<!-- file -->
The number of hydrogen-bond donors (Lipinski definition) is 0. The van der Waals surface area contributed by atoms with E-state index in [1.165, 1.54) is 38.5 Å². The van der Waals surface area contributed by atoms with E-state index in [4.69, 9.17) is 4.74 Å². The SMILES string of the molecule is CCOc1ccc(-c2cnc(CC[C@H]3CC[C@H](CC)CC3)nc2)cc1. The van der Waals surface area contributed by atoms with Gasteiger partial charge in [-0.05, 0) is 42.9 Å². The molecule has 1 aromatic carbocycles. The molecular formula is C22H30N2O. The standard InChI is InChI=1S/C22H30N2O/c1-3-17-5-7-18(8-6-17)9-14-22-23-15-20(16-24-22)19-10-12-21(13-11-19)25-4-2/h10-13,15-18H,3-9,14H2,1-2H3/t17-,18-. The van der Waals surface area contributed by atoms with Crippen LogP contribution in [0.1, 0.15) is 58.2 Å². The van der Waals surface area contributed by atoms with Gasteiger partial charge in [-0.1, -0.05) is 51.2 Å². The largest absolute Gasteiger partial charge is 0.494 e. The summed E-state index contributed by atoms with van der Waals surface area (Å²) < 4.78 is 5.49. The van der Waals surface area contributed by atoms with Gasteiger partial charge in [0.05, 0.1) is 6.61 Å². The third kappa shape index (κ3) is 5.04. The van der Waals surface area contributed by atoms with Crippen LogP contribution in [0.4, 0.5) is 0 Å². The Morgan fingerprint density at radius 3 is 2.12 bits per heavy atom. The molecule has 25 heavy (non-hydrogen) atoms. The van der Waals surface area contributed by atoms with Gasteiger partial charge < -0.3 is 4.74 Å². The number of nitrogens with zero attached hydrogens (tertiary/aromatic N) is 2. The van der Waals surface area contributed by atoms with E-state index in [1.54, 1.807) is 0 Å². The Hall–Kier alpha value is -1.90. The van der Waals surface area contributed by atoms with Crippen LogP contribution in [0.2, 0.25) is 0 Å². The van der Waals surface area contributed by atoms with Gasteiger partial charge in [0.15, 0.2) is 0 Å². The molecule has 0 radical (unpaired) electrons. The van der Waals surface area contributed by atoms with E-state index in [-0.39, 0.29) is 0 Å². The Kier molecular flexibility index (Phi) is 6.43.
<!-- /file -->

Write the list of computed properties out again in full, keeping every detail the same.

The number of hydrogen-bond donors (Lipinski definition) is 0. The van der Waals surface area contributed by atoms with E-state index in [1.165, 1.54) is 38.5 Å². The van der Waals surface area contributed by atoms with E-state index in [4.69, 9.17) is 4.74 Å². The SMILES string of the molecule is CCOc1ccc(-c2cnc(CC[C@H]3CC[C@H](CC)CC3)nc2)cc1. The van der Waals surface area contributed by atoms with Gasteiger partial charge in [-0.05, 0) is 42.9 Å². The molecule has 1 aromatic carbocycles. The molecular formula is C22H30N2O. The standard InChI is InChI=1S/C22H30N2O/c1-3-17-5-7-18(8-6-17)9-14-22-23-15-20(16-24-22)19-10-12-21(13-11-19)25-4-2/h10-13,15-18H,3-9,14H2,1-2H3/t17-,18-. The van der Waals surface area contributed by atoms with Crippen LogP contribution in [0.1, 0.15) is 58.2 Å². The van der Waals surface area contributed by atoms with Gasteiger partial charge in [-0.1, -0.05) is 51.2 Å². The largest absolute Gasteiger partial charge is 0.494 e. The summed E-state index contributed by atoms with van der Waals surface area (Å²) < 4.78 is 5.49. The van der Waals surface area contributed by atoms with Gasteiger partial charge in [0.05, 0.1) is 6.61 Å². The third kappa shape index (κ3) is 5.04. The van der Waals surface area contributed by atoms with Crippen LogP contribution in [0.4, 0.5) is 0 Å². The Morgan fingerprint density at radius 3 is 2.12 bits per heavy atom. The molecule has 25 heavy (non-hydrogen) atoms. The van der Waals surface area contributed by atoms with Gasteiger partial charge < -0.3 is 4.74 Å². The number of nitrogens with zero attached hydrogens (tertiary/aromatic N) is 2. The van der Waals surface area contributed by atoms with E-state index in [1.54, 1.807) is 0 Å². The Hall–Kier alpha value is -1.90. The van der Waals surface area contributed by atoms with Crippen LogP contribution in [0.2, 0.25) is 0 Å². The van der Waals surface area contributed by atoms with Gasteiger partial charge in [0.15, 0.2) is 0 Å². The molecule has 0 radical (unpaired) electrons. The van der Waals surface area contributed by atoms with E-state index in [-0.39, 0.29) is 0 Å². The Kier molecular flexibility index (Phi) is 6.43.